In the most recent attacks, three homes were damaged in shooting incidents linked to the feud within loyalism. There are real fears that loyalists may use the expected lowering of police guard over Christmas to launch more murder bids.
Shots were fired at the home of Tommy Kirkham, who is a member of the self-styled Ulster Political Research Group, which is linked to the UDA leadership. Kirkham, a Newtownabbey councilor, said he was in the house with his son when the attack happened. Neither was injured.
At the same time, a number of shots were fired at a house off the Crumlin Road in North Belfast. It is understood the same house was attacked last week. Shots were also fired in the loyalist Rathcoole estate also in North Belfast.
All the incidents are the latest attacks connected to the feud between lower Shankill loyalist Johnny Adair and members of the UDA, who expelled him from its leadership in September for “bringing it into disrepute.”
Two men were arrested and two handguns and a motorcycle seized by police on Thursday in what loyalist sources say was a bid to shoot Adair dead as he traveled to pick up his daughter from school.
The police said one of their officers was struck by a vehicle while chasing after a man. He is in a stable condition in hospital.
Police security patrols have been increased in an attempt to keep the rival factions apart. And a British Army helicopter can be seen hovering over the Shankill Road on many days.
Unionist political leaders in Northern Ireland came under new pressure Friday to publicly denounce loyalist paramilitaries. Mark Durkan, the SDLP leader, has demanded a clear message from Unionists that they were not prepared to tolerate loyalist violence.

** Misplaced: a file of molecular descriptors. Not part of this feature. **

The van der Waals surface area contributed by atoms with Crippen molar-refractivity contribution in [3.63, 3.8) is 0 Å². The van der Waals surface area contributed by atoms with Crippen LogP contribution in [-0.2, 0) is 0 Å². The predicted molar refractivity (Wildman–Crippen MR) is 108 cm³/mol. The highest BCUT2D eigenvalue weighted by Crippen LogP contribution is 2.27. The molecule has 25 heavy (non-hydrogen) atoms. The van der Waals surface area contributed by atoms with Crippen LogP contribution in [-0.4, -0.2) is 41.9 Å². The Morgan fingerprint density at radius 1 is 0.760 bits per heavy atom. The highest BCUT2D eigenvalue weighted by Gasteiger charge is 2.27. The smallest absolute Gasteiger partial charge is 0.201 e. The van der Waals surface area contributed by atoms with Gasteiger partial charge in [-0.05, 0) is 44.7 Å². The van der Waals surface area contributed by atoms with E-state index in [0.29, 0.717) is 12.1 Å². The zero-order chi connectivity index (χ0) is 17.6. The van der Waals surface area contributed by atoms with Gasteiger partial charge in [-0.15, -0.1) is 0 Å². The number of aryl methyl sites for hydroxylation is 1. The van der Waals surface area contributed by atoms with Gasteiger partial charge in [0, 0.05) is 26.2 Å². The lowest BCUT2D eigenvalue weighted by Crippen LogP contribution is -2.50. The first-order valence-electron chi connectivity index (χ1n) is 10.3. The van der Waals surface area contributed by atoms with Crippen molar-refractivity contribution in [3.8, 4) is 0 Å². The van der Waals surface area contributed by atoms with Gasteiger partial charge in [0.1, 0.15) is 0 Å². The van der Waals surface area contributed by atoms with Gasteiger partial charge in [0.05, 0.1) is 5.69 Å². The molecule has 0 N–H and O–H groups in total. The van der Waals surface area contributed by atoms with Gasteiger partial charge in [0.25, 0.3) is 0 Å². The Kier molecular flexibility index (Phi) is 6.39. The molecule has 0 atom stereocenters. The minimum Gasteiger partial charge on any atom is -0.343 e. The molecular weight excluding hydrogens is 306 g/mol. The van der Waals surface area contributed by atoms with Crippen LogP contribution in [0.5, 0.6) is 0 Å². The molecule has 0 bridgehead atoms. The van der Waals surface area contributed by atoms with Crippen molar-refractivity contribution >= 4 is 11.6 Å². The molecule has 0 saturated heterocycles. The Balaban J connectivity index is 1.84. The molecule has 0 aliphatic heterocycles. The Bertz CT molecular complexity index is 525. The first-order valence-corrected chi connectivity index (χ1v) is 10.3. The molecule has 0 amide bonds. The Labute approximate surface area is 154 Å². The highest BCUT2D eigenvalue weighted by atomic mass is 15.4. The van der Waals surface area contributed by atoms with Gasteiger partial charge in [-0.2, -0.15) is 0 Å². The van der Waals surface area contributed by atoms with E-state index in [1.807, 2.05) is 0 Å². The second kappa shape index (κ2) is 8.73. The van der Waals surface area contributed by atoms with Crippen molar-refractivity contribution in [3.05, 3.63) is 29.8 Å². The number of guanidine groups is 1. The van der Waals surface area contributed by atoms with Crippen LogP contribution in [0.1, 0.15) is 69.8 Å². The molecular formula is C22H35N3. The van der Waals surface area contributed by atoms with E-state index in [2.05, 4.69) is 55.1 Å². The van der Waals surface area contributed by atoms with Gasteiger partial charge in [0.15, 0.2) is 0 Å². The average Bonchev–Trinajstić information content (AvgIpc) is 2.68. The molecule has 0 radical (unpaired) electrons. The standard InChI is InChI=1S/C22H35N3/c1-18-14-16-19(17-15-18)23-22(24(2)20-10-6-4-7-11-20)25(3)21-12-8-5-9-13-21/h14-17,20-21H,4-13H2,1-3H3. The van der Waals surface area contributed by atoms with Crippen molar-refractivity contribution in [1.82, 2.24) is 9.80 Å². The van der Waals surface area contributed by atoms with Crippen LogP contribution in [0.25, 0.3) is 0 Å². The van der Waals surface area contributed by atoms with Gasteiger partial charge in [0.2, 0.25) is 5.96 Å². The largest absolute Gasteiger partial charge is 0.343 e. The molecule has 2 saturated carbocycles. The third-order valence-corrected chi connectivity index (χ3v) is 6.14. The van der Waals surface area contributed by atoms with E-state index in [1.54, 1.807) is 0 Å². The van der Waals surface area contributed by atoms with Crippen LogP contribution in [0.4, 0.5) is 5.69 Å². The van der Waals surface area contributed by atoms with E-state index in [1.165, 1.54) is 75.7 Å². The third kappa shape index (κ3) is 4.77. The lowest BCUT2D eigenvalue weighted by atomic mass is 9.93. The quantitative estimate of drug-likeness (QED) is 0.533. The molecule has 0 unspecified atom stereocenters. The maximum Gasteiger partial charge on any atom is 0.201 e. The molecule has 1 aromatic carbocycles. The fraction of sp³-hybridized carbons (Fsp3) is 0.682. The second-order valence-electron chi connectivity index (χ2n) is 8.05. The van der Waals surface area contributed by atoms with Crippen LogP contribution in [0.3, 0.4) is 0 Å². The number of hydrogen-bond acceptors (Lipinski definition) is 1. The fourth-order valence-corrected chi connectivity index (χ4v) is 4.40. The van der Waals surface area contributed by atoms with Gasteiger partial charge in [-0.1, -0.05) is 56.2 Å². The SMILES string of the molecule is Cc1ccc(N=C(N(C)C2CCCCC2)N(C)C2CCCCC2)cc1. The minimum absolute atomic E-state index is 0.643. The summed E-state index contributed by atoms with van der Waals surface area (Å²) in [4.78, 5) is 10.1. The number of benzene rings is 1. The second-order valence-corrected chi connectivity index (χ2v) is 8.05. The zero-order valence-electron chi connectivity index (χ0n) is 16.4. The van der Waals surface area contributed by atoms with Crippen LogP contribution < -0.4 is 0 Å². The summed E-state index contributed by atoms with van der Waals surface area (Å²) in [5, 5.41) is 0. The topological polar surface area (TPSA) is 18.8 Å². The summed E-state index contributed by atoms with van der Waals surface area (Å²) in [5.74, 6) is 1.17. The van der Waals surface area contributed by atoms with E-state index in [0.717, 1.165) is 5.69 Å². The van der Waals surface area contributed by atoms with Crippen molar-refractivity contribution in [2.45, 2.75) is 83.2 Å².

“Catholics want to hear from Unionist politicians a condemnation of loyalist paramilitaries that is unequivocal and as urgent as the demands they make on republicans,” he said.
“No indulging of lies about provocation and retaliation. No underplaying of loyalist paramilitaries’ relentless sectarian violence against vulnerable innocent Catholics — not just passing criticism of loyalists as a warm up to a real go at republicans.”
Meanwhile, the Loyalist Volunteer Force has threatened to kill motorists from the Republic. It warned that anyone driving a Southern registered car is a “legitimate target”.
It’s understood the threat was issued on behalf of the LVF by loyalist Jackie Mahood. Irish banks and other financial institutions as well as trucking firms were also listed as “legitimate targets”.
Mahood warned that if there was any move towards what the LVF sees as “joint authority,” it would sanction actions against Irish people south of the border.
In July 2000 Mahood was injured when shots were fired at his car and in November 1997 he was shot twice in the head by two UVF gunmen in his taxi office on the Upper Crumlin Road.